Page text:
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Second Circuit Decision in Frontera v. SOCAR Holds that Foreign Sovereigns and their Agents Are Not Entitled to Due Process Protections under the U.S. Constitution

Oct.01.2009

In a recent decision in Frontera Resources Azerbaijan Corporation v. State Oil Company of the Azerbaijan Republic, the United States Court of Appeals for the Second Circuit held that a state-owned foreign corporation is not entitled to the Due Process jurisdictional protections under the U.S. Constitution where the corporation is deemed to be an agent of a foreign sovereign. Docket No. 07-1815-cv, -- F.3d --, 2009 WL 3067888 (2d Cir. September 28, 2009). The decision is a significant shift in precedent in the Second Circuit, a jurisdiction which includes federal courts in New York City, a hub for international financial transactions and a venue where many award creditors seek to confirm and enforce arbitration awards. While the decision opens the door for award creditors to petition for confirmation of an arbitration award against a foreign state or its agents without consideration whether the entity regularly does business in the jurisdiction, the court's holding is limited to foreign states and their agents and does not affect the Due Process rights of foreign private corporations.

Background. Frontera Resources Azerbaijan Corporation ("Frontera") had obtained an arbitration award in the sum of $1.24 million plus interest against the State Oil Company of the Azerbaijan Republic ("SOCAR"), arising from a dispute regarding payment for oil previously delivered to and seized by SOCAR. Frontera filed a petition in the federal court in the Southern District of New York to confirm the award pursuant to Article II(2) of the Convention on the Recognition and Enforcement of Foreign Arbitral Awards (New York Convention). The district court had dismissed the petition on the ground that SOCAR lacked sufficient contacts with the United States to meet the Due Process Clause's minimum contacts requirements and, therefore, the court lacked personal jurisdiction under the traditional due process test set forth in Texas Trading & Milling Corp. v. Federal Republic of Nigeria, 647 F.2d 300 (2d Cir. 1981). The court also found that there was no quasi in rem jurisdiction over SOCAR, because Frontera failed to identify specific assets of SOCAR within the court's jurisdiction.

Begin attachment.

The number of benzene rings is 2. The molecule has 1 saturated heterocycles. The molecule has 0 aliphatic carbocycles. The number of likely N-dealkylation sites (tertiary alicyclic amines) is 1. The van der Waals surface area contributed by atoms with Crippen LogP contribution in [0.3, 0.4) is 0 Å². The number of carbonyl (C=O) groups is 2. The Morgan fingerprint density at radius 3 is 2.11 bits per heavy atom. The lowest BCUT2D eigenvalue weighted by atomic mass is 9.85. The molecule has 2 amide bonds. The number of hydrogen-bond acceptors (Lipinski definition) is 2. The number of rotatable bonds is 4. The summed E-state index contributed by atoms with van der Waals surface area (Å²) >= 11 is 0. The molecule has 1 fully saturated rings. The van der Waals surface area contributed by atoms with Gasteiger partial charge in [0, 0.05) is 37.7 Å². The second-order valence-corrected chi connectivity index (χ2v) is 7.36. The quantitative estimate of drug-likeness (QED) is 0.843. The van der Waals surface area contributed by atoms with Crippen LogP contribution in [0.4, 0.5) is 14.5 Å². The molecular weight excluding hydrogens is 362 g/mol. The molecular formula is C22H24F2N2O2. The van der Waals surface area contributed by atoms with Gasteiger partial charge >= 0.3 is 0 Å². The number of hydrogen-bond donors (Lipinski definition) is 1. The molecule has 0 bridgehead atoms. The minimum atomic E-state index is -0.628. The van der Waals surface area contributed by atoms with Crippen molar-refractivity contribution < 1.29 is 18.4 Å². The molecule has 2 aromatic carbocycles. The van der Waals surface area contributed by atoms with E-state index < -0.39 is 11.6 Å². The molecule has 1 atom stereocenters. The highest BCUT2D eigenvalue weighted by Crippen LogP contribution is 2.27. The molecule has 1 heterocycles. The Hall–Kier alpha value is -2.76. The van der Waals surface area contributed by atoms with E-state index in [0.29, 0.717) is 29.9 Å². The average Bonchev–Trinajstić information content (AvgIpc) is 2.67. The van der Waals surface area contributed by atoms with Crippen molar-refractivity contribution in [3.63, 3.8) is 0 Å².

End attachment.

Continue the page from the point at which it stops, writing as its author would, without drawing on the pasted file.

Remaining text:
Holding. On appeal, the Second Circuit confirmed that, as a general rule, a party petitioning to confirm a foreign arbitral award must establish that the court has personal jurisdiction over either the respondent or the respondent's property. The appellate court, however, abandoned its prior precedent in Texas Trading & Milling Corp. and held that foreign states do not enjoy Due Process protections under the U.S. Constitution, and thus, a plaintiff need not satisfy the "minimum contacts" requirements for personal jurisdiction as to a defendant foreign state. Whether a corporation owned by or affiliated with a foreign government is a "foreign state," however, depends on whether the foreign government "exerted sufficient control over" the entity "to make it an agent of the State." In making this determination, the court adopted the Supreme Court's analysis in First National City Bank v. Banco Para El Comercio Exterior de Cuba (Bancec) in which the Court held that an agency relationship with a foreign state is not established by reference to any mechanical formula, but includes a review of whether the state participates in the day-to-day control of the corporation. The appellate court remanded the case back to the district court for a determination of whether SOCAR is an agent of the Azerbaijani state under the Bancec analysis, and, as such, lacks due process rights.

Through this decision, the Second Circuit has aligned itself with the law prevailing in the District of Columbia Circuit, a residual jurisdiction for lawsuits against foreign states and their agencies and instrumentalities under the U.S. Foreign Sovereign Immunities Act.

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